Factories added 33,000 jobs. Education and health care added 40,000 positions. Professional and businesses services added 47,000. Leisure and hospitality added 21,000 jobs. Construction companies, 33,000 jobs -- although a good chunk of those reflected people coming back on payrolls after January's harsh winter weather; Transportation and warehousing added 22,000 jobs.
But don't put your party hats on quite yet. The actual unemployment rate, including those out of work for over six months or more, those who have given up hope, those who may have taken part-time work while trying to get back in the workforce--when one includes these workers--the true unemployment rate has been in the vicinity of 17%.
It's unclear to me what the trend will be going forward. The private sector appears to be showing some willingness to hire, but we're also facing a wave of public-sector job losses in coming months--with states like Wisconsin and Ohio simply being the poster children. The losses are going to be nationwide, and they will be painful. As state and local governments finalize budgets and shed workers, the fallout may well swamp this very weak private-sector growth we're beginning to see.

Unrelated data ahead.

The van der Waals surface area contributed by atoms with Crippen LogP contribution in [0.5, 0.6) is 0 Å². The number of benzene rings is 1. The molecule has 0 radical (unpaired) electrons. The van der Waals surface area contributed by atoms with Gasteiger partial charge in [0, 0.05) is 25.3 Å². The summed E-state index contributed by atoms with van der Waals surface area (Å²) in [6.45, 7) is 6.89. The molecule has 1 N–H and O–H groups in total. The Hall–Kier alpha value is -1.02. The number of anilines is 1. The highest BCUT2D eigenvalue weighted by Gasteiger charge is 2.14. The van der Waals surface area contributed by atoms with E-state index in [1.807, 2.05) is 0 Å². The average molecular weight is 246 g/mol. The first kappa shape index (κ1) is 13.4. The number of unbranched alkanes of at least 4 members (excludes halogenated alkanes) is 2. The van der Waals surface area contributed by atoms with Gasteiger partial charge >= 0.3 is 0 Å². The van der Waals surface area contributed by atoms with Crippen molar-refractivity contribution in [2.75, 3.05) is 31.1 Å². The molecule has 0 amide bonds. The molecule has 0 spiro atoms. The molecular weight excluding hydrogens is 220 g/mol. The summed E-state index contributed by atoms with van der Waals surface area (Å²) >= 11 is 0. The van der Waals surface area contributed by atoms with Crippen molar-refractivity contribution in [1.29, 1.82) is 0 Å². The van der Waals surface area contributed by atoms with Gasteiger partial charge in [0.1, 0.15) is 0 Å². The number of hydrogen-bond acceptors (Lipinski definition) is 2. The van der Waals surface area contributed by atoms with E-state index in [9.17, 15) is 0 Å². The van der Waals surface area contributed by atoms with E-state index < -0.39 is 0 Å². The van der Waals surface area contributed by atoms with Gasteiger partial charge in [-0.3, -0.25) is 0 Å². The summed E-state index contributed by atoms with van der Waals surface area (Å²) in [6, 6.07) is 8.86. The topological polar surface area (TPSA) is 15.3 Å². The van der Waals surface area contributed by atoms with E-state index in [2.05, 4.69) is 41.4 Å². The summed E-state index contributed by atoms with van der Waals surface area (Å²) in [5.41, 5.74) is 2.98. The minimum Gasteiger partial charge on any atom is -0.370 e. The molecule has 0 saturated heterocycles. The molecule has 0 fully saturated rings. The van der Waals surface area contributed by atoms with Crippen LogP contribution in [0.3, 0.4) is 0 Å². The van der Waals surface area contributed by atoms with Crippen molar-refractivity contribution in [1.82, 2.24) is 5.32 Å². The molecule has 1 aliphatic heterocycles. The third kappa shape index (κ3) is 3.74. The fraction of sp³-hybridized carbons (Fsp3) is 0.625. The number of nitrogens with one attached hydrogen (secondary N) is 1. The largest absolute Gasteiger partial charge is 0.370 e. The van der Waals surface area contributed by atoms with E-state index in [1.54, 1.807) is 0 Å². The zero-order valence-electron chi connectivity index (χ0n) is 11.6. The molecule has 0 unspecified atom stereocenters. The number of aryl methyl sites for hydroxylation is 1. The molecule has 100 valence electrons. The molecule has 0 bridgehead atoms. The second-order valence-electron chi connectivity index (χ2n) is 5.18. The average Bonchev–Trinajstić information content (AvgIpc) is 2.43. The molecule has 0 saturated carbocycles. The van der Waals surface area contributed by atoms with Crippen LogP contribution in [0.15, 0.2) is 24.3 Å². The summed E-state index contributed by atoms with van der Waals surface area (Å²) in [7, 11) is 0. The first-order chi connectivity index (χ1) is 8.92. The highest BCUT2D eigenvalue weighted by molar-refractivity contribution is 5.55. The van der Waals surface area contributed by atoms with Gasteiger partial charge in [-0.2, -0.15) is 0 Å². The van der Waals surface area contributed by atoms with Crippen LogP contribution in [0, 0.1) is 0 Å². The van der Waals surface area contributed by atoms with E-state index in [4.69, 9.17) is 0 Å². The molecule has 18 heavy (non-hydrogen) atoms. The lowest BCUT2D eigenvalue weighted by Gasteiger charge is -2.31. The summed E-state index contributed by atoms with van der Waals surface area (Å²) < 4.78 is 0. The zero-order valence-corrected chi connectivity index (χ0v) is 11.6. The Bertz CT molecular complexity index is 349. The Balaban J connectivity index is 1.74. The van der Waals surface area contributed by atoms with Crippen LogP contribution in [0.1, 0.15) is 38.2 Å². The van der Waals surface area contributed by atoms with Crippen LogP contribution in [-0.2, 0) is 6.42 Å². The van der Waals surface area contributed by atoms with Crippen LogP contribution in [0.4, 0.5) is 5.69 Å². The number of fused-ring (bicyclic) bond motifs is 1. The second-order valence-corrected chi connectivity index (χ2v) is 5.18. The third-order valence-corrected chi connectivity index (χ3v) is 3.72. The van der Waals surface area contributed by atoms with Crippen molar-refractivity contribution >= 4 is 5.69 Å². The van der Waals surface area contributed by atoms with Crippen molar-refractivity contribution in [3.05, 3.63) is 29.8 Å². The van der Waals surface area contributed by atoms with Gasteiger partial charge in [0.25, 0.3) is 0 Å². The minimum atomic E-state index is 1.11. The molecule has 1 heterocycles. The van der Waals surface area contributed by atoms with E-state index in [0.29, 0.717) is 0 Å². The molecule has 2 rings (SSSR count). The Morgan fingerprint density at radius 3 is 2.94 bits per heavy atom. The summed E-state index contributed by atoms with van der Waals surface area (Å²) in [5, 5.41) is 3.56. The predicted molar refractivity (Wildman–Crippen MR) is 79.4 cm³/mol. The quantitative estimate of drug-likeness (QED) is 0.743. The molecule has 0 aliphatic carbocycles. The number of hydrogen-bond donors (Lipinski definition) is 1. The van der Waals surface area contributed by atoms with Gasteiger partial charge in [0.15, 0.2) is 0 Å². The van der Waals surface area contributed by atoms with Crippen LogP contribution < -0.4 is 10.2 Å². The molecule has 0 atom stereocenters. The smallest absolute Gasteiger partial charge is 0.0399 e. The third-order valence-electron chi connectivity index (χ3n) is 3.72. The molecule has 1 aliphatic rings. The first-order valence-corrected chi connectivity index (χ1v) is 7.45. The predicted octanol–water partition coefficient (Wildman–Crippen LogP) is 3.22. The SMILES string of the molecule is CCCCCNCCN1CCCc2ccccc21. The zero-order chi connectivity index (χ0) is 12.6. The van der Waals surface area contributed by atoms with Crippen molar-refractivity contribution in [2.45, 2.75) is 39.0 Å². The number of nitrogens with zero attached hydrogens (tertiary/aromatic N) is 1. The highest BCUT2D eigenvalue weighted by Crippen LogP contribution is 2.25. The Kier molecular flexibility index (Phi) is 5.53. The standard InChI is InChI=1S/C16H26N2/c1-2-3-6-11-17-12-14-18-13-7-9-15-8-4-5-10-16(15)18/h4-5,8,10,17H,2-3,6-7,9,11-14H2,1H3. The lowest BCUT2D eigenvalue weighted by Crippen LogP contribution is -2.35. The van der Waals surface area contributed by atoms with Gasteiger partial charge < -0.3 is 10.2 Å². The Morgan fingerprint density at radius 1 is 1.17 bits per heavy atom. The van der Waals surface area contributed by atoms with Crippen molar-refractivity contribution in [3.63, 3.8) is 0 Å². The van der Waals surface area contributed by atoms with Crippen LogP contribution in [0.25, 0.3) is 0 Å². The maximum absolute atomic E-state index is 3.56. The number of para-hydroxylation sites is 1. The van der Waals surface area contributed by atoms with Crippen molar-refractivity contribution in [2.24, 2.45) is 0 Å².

To get a better view of what US unemployment actually looks like, the graph below (click on graph for full interactive view) tracks both the commonly used short-term unemployment figure (the 'rose-tinted glasses' view) vs. true, total unemployment/underemployment, from 1995 through 2010, including two officially-recognized recessions. To repeat--I don't see anything worth celebrating here, expecially given what we're already seeing on the public employment front.